Mark Seltzer is Evan Frankel Professor of Literature at the University of California, Los Angeles. His most recent books are Bodies and Machines (1992) and Serial Killers: Death and Life in America’s Wound Culture (1998). The present essay is part of a forthcoming book, True Crime.
In this paper, I propose to explore the technical expansion of self‐affection as it has been variantly configured in recent new media art and cultural theory. As we shall see, what is at stake in such expansion is the givenness of time itself, that is, the content of self‐affection. Insofar as new media art invests in the bodily experience of affectivity, intensifying it and enlarging its scope, it might be said to embody time consciousness and, indeed, to embody the being of time itself. Following along this shift from abstract time consciousness to embodied affectivity, we will find ourselves in a position to fathom the apparent paradox of contemporary subjectivity: the fact that technical expansion of self‐affection allows for a fuller and more intense experience of subjectivity, that, in short, technology allows for a closer relationship to ourselves, for a more intimate experience of the very vitality that forms the core of our being, our constitutive incompleteness, our mortal finitude.
Mark Hansen teaches in the English department at Princeton University. He is the author of Embodying Technesis: Technology beyond Writing (2000), New Philosophy for New Media (2004), and Bodies in Code (forthcoming). He is currently at work on Becoming‐Human, an ethics of the posthuman, and Fiction after Television, a study of the novel in the age of digital convergence.
Growing up in Rutherford, New Jersey, in the 1940s, Robert Smithson would periodically visit his pediatrician, William Carlos Williams, who had his home and medical practice across town at Nine Ridge Road. There were, no doubt, the routine checkups, the childhood ailments and inoculations, the doctor looking into the mouth, the ears, the eyes of the little boy. Many years later, in 1958—Williams by then retired and Smithson a young artist—they would once again meet informally at the poet’s home.1 Nearing the end of his long life, Williams—no longer practicing medicine—was nonetheless still very much practicing poetry, laboring away at his never‐ending Paterson, the epic, multivolume poem of the nearby city begun decades earlier. The young Smithson, on the other hand, was at the beginning of what would be his unforeseeably short life.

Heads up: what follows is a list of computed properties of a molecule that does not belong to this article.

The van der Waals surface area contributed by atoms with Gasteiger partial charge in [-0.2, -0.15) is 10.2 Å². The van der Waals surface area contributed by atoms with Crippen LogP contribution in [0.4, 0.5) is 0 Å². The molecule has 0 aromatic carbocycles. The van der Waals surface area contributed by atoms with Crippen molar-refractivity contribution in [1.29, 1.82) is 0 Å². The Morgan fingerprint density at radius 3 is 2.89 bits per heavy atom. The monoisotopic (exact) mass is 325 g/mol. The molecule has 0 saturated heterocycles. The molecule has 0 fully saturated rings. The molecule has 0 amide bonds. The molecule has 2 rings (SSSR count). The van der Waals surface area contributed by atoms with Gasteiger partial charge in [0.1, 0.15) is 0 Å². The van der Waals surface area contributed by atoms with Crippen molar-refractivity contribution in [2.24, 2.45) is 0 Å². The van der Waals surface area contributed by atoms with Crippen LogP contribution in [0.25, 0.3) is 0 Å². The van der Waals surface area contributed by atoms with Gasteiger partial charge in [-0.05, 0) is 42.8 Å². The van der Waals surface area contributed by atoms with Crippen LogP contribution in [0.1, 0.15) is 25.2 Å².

· 1. Smithson visited Williams that day with the poet Irving Layton to discuss an introduction that Williams had agreed to write for a collection of Layton’s poems.
Clark Lunberry is an assistant professor in the department of English at the University of North Florida. He has published several articles on the interrelations of the arts and literature as well as a book of poems, StonePoems (1999). He is now completing a book manuscript on silence/absence in the arts.
It seems plausible that Bengali language and literature do not possess the cultural capital they once did in the state of West Bengal. The magazine Desh, a periodical that for long has attempted to capture the cultural essence of the literary‐minded sections of the Bengali middle classes—the so‐called bhadralok—suddenly changed a few years ago from being a weekly to a biweekly publication. Why? I asked another Bengali friend who seemed informed on these matters. I was told that the readership for the magazine was a declining and ageing readership. Younger people did not read the magazine, not in the same numbers anyway.
Dipesh Chakrabarty is Lawrence A. Kimpton Distinguished Service Professor of History and South Asian Languages and Civilizations at the University of Chicago and a coeditor of Critical Inquiry. His latest book is Habitations of Modernity: Essays in the Wake of Subaltern Studies (2002).